East and South Asia followed different economic strategies in the 1970s and 1980s. East Asia adopted outward-oriented strategies and witnessed remarkable economic prosperity while inward- oriented South Asia largely stagnated.1 Not surprisingly, prior to 1990, East and South Asian economies were relatively isolated from one another and there was little talk of pan-Asian economic integration. The only trade agreement that covered the two subregions was the Bangkok Agreement signed in 1975 that included Bangladesh, India, Sri Lanka, Lao People’s Democratic Republic (Lao PDR), Republic of Korea (henceforth Korea), and People’s Republic of China (PRC) (see Box 1.1). There was very little bilateral trade and investment among these countries. The adoption of a “Look East” Policy in India in 1991 marked the start of a new era in East and South Asia economic relations. Since then, there has been heightened policy interest in the process of pan-Asian integration, and particular interest in evolving economic relationships between the two subregions.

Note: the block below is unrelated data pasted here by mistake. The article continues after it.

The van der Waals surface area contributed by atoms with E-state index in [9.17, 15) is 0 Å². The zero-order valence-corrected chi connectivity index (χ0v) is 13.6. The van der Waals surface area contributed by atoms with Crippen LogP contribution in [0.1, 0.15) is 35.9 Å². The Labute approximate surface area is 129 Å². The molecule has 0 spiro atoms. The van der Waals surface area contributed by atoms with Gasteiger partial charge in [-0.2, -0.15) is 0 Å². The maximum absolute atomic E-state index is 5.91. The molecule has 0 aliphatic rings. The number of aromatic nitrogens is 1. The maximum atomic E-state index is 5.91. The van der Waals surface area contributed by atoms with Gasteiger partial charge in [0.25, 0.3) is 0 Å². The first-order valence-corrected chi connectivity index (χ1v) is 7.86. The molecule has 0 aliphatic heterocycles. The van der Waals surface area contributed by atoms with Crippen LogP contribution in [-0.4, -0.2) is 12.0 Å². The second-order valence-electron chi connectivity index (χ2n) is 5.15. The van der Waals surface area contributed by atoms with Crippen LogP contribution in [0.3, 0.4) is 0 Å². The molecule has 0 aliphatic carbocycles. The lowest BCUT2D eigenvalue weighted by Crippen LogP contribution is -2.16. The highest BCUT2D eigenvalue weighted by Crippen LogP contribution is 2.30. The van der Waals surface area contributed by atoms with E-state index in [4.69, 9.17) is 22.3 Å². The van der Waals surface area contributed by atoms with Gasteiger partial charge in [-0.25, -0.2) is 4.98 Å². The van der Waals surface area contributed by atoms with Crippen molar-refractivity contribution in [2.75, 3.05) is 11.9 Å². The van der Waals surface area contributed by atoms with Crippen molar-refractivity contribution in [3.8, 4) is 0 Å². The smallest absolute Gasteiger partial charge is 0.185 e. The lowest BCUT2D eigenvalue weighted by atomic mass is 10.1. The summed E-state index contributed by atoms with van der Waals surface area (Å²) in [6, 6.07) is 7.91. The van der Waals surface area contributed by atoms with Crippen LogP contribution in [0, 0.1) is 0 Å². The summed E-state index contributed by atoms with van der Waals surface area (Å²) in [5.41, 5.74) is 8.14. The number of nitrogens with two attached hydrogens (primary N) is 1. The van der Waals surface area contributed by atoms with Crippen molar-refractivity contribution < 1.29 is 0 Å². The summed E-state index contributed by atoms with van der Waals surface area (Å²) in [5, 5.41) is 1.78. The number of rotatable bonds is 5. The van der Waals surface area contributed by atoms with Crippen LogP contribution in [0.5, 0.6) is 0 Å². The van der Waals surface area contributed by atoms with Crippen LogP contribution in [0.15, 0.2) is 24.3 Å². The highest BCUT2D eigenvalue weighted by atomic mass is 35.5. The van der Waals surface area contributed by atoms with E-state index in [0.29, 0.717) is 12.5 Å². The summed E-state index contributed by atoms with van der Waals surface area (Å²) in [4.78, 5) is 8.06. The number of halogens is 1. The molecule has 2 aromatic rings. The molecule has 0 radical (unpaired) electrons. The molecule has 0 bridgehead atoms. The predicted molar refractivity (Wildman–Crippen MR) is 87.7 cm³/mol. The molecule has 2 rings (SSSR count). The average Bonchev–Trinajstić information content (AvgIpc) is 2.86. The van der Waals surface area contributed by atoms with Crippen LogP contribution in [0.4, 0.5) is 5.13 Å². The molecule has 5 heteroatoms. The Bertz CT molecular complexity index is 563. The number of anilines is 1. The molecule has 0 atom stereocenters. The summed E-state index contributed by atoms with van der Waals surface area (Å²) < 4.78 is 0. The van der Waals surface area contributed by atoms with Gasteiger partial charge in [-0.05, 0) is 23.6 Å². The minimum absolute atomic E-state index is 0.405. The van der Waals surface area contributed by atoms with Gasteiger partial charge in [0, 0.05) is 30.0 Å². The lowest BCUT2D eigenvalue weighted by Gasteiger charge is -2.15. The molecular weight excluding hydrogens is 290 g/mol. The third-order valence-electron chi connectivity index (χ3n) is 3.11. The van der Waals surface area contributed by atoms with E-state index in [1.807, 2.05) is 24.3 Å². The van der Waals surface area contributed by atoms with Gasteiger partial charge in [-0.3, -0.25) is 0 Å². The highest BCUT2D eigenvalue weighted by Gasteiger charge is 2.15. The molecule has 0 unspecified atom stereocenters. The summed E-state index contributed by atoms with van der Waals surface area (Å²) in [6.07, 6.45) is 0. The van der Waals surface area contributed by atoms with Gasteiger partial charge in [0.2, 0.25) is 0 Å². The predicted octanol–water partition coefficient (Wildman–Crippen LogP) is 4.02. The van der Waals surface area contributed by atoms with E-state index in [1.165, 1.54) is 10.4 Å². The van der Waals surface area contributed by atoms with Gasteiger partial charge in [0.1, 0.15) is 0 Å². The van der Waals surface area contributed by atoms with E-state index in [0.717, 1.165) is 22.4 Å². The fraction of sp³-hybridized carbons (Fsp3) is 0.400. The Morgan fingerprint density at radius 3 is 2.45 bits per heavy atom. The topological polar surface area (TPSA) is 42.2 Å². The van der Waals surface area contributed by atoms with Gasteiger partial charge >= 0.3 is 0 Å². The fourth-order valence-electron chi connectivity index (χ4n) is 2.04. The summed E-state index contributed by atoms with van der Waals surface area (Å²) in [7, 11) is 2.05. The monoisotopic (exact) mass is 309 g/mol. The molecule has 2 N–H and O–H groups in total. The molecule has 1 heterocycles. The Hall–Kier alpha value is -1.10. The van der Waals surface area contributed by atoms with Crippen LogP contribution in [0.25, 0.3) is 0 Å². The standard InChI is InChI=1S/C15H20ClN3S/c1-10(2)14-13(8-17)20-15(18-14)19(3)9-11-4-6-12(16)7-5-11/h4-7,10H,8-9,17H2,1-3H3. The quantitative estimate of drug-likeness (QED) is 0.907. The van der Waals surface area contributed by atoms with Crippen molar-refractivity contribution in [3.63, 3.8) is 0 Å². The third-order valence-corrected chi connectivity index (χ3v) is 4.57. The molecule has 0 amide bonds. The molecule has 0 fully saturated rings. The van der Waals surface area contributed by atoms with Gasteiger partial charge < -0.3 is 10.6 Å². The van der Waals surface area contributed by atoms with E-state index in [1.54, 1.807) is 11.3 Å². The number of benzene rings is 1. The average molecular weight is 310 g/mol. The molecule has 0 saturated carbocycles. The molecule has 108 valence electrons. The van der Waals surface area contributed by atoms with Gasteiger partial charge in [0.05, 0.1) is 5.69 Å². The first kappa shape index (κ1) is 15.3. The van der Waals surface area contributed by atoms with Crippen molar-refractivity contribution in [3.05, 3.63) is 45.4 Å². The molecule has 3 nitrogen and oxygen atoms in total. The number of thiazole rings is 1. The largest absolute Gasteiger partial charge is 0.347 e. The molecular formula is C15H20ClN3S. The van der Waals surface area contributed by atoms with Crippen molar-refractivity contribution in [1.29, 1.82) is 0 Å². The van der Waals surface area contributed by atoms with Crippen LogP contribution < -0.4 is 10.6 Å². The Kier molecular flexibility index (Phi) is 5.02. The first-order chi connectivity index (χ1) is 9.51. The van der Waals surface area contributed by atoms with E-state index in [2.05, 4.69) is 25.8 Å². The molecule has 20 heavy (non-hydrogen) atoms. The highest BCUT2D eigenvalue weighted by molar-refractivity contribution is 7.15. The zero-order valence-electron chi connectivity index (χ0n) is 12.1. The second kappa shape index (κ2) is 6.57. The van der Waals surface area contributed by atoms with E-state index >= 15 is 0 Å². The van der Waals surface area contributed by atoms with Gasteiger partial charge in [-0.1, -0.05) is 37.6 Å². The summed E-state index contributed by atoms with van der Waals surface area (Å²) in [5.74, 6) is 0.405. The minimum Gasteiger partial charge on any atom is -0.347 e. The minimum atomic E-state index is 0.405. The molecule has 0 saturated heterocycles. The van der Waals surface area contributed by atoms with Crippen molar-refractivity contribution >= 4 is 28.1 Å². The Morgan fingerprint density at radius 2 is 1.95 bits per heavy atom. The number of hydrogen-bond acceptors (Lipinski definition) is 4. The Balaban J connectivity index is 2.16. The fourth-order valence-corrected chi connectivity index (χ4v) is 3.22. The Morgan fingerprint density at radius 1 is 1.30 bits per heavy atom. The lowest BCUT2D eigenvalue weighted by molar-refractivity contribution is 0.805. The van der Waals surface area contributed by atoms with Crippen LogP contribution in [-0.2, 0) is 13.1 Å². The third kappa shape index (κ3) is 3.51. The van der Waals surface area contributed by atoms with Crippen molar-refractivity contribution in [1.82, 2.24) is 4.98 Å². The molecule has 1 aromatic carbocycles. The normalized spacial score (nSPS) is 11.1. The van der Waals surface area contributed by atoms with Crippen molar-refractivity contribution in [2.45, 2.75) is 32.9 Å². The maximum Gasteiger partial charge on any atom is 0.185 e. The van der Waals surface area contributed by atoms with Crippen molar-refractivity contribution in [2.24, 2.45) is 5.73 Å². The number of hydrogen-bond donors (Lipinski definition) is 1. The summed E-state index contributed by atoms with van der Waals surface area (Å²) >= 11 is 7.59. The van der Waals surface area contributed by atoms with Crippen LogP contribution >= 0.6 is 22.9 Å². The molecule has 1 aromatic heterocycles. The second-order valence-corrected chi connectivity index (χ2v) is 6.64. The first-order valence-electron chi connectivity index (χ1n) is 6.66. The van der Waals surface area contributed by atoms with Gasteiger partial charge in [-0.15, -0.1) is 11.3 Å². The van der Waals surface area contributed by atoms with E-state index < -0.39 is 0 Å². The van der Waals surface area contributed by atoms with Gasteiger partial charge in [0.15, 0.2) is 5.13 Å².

KeywordsForeign Direct Investment World Trade Organization Free Trade Agreement Asian Development Bank Outward Foreign Direct Investment
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